A High Court judge has raised the prospect of contempt of court proceedings against the Home Secretary, Priti Patel, after her department breached a mandatory injunction. Mr Justice Chamberlain made the ominous comments in the case of Mohammad v Secretary of State for the Home Department  EWHC 240 (Admin).
The case concerns an Iranian citizen with a sex offence conviction. He was released on immigration bail in 2018 but by October 2020 had nowhere to live and applied for government accommodation under section 4 of the Immigration and Asylum Act 1999. The Home Office agreed in principle on 22 October but three months passed without him being housed, and by late January Mr Mohammad was “street homeless and destitute”.
Greater Manchester Law Centre took up the case and began legal action. On 29 January 2021, Lang J made the following order:
The Defendant [Home Secretary] do provide suitable accommodation and financial support for the Claimant, pursuant to section 4 of the Immigration and Asylum Act 1999, by 1 pm on Tuesday 2 February 2021, until the determination of the permission application or further order.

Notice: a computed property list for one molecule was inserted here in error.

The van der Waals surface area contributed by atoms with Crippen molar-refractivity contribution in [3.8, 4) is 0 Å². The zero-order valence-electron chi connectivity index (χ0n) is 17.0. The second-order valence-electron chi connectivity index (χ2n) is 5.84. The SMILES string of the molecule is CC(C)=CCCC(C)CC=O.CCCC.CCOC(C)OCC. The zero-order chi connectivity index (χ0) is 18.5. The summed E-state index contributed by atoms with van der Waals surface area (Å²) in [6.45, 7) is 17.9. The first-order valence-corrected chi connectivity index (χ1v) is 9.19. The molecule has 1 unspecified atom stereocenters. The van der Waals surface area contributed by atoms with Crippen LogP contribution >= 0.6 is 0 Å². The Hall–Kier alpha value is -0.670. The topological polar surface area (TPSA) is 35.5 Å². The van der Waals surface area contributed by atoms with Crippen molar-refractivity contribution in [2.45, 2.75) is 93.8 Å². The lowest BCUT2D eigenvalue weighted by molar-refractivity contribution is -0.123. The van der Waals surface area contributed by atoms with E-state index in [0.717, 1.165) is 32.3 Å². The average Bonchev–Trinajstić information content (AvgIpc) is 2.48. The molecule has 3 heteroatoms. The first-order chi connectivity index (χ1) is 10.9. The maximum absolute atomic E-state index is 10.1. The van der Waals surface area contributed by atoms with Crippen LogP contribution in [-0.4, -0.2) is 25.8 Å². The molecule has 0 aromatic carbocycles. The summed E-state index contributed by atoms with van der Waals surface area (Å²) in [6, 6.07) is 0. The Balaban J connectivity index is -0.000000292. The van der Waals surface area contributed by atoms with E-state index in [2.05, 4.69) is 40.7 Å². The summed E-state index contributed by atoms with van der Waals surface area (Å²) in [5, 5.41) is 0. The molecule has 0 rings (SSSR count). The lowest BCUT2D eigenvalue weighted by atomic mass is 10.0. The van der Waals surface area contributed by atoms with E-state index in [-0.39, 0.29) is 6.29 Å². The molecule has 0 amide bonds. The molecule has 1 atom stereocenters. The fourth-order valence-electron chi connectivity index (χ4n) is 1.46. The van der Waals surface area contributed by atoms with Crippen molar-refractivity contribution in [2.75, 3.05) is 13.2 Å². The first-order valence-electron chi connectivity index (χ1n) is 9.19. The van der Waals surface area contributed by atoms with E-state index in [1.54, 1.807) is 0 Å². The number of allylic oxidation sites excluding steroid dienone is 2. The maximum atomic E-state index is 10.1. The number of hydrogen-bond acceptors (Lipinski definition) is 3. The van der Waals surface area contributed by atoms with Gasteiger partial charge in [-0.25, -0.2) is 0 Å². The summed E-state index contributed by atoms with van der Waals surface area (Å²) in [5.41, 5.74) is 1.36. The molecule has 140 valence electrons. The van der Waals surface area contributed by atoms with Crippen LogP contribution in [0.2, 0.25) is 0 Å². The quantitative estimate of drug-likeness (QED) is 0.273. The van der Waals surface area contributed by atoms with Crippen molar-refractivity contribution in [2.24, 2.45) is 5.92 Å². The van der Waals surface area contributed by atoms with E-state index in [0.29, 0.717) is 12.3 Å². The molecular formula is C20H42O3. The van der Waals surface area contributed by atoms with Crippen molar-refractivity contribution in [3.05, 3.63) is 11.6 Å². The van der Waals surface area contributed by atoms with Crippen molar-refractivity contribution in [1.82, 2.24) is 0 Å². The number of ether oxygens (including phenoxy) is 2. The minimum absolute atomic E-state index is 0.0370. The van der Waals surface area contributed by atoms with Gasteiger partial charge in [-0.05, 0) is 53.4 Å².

Nothing happened. On 4 February, the matter came before Chamberlain J, who demanded an explanation. A Deputy Director at the Government Legal Department, Jessica Da Costa, wrote to the court to acknowledge the breach of the order and apologise, citing “demand on the asylum support system”. Mr Mohammad slept on the street that night and was housed the following day, 5 February.
Chamberlain J said:
… Lang J’s order imposed an obligation of result, not merely an obligation to make reasonable efforts to comply. As Ms Da Costa’s letter accepts, the Secretary of State was in breach of that obligation from 13.00 on Tuesday 2 February 2021. She remained in breach until at least the evening of Thursday 4 February 2021 and possibly the afternoon of Friday 5 February 2021.
… breach of an injunction is a matter which can result in proceedings for contempt. This is so even where the breach is by a Minister. Such proceedings can be initiated under CPR r. 81.3(1) by the party at whose instance the injunction was granted. They can also be initiated by the Court on its own initiative. Indeed, CPR r. 81.6 obliges the court, where it considers that a contempt of court may have been committed, to consider whether to initiate contempt proceedings against the Defendant.
The judge invited the Secretary of State to provide a detailed explanation for the breach by 22 February. Depending on that merits of the explanation, contempt of court proceedings “may be unnecessary”. The Civil Procedure Rules provide that contempt can be punished by a fine or even imprisonment. In practice, the most likely outcome is a stern judicial reminder about the importance of obeying court orders.
The Home Office has been approached for comment but, fittingly, did not respond by the deadline.